2024 Outlook: Global And Local

Feature Stories | Dec 20 2023

Soft landing? Recession? Inflation falling? Central banks easing? There remain questions as to how 2024 will play out.

-Fed pivot changes the tone
-Soft landing a popular expectation
-Can China recover?
-Fiscal impacts in Australia

By Greg Peel

The Feds decision to leave rates on hold again at its December meeting was exactly what markets expected. What was not expected was a clearly dovish shift in rhetoric.

While the Fed has now left its cash rate on hold at four of the past five meetings, the language has remained that of theremay be more work to do yet to bring inflation down to target.

Jerome Powell offered the slightest glimmer of hope at the November meeting the hiking cycle may now be done, while still warning it may not be. But that press conference, and subsequent US data, were sufficient for the market to decide the Fed was indeed done, and rate cuts would begin next year. Maybe as early as March.

November saw the US ten-year yield crash from just over 5% to around 4.25%. The adage is dont fight the Fed, but clearly the market was now pricing in rate cuts the Fed refused to be drawn on. The expectation at the December meeting was that Jerome Powell would push back on such a move, and remain stubborn in not flagging any rate cuts in the near term.

But he didnt. Instead, Jerome Powell indicated rate cut talks have begun. The FOMC dot plots showed a consensus expectation of -75 points, or three cuts, in 2024. The Fed pivoted, and came to meet the market, rather than the other way around.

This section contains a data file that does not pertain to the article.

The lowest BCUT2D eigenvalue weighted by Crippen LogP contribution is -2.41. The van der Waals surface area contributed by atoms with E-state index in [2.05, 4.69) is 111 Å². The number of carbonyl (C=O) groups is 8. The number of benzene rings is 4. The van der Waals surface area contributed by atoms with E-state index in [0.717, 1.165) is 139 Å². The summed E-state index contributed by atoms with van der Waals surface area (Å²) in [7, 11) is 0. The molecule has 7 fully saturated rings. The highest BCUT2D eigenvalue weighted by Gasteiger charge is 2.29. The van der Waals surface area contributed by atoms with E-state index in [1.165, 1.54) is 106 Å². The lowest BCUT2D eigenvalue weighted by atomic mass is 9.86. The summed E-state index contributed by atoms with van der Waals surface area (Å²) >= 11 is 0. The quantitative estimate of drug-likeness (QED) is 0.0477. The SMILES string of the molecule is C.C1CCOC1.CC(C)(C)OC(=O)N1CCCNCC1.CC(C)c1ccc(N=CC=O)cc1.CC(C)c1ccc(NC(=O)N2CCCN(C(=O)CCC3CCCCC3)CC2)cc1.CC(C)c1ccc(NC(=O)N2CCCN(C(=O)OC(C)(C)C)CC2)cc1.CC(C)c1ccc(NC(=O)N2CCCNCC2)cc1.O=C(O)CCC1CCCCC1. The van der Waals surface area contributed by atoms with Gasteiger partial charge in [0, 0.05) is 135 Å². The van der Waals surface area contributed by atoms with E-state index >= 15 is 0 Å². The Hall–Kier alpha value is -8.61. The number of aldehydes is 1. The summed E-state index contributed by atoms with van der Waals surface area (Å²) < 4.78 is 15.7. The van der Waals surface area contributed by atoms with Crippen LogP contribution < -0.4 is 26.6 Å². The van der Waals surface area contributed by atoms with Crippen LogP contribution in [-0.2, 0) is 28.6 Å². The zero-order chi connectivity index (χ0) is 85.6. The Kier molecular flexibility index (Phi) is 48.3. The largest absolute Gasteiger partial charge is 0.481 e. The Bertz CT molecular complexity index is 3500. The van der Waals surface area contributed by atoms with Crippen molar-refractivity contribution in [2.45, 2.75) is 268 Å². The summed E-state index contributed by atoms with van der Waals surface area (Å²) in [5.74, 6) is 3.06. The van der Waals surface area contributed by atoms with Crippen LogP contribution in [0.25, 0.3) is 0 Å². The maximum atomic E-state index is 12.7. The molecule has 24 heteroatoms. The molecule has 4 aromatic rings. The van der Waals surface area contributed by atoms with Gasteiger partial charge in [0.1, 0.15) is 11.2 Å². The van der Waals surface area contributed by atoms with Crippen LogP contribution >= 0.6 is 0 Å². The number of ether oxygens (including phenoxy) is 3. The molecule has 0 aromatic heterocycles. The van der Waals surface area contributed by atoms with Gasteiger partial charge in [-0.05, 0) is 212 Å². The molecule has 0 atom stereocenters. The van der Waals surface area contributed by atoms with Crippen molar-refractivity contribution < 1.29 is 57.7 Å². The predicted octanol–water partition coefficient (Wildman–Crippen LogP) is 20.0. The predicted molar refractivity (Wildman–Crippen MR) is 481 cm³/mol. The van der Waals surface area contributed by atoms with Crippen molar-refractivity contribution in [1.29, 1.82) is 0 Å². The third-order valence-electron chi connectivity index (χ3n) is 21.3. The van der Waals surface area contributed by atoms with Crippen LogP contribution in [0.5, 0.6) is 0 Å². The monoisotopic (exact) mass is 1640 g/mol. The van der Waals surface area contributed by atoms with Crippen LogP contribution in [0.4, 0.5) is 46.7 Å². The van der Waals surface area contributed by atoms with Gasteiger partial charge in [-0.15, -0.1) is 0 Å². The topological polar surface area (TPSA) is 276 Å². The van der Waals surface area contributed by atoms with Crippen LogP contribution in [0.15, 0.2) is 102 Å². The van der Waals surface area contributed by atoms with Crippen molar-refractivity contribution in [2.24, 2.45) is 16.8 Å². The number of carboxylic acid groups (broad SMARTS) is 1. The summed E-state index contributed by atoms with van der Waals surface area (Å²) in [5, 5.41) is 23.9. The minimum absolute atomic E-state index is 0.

The market immediately priced in four 2024 rate cuts. The ten-year yield fell close to 4%. Now the market is pricing in as many as six.

In writing their 2024 outlook reports, ahead of the December Fed meeting, brokers/researchers/economists were largely working on the assumption the Fed was done hiking, and that 2024 would bring rate cuts. As to how many and exactly how early they would begin, views varied.

There are two reasons the Fed can begin cutting rates in 2024, and Powell acknowledged this at his December press conference. Typically a cutting cycle begins because the economy has slid into recession, and needs rescuing. But rates can also be cut in order to normalise policy, if the need to be as restrictive eases. That would be driven by falling inflation.

The latter case implies a soft landing for the US economy an expression that has been bandied about all year. While it is the Feds ultimate goal to bring the economy in for a soft landing, which would be considered a Goldilocks achievement, there is no strict definition as to what a soft landing actually is.

The popular definition is one of a slowing economy, but not an actual recession. Others assume a mild recession is a soft landing, compared to a deep recession or hard landing.

Still others suggest 2023 has seen the US economy in a rolling recession some sectors have hit hard time while others havent, but are now coming out. Or it can be considered the US economy, as of December, is already in the middle of its soft landing.

Not that any of it really matters.


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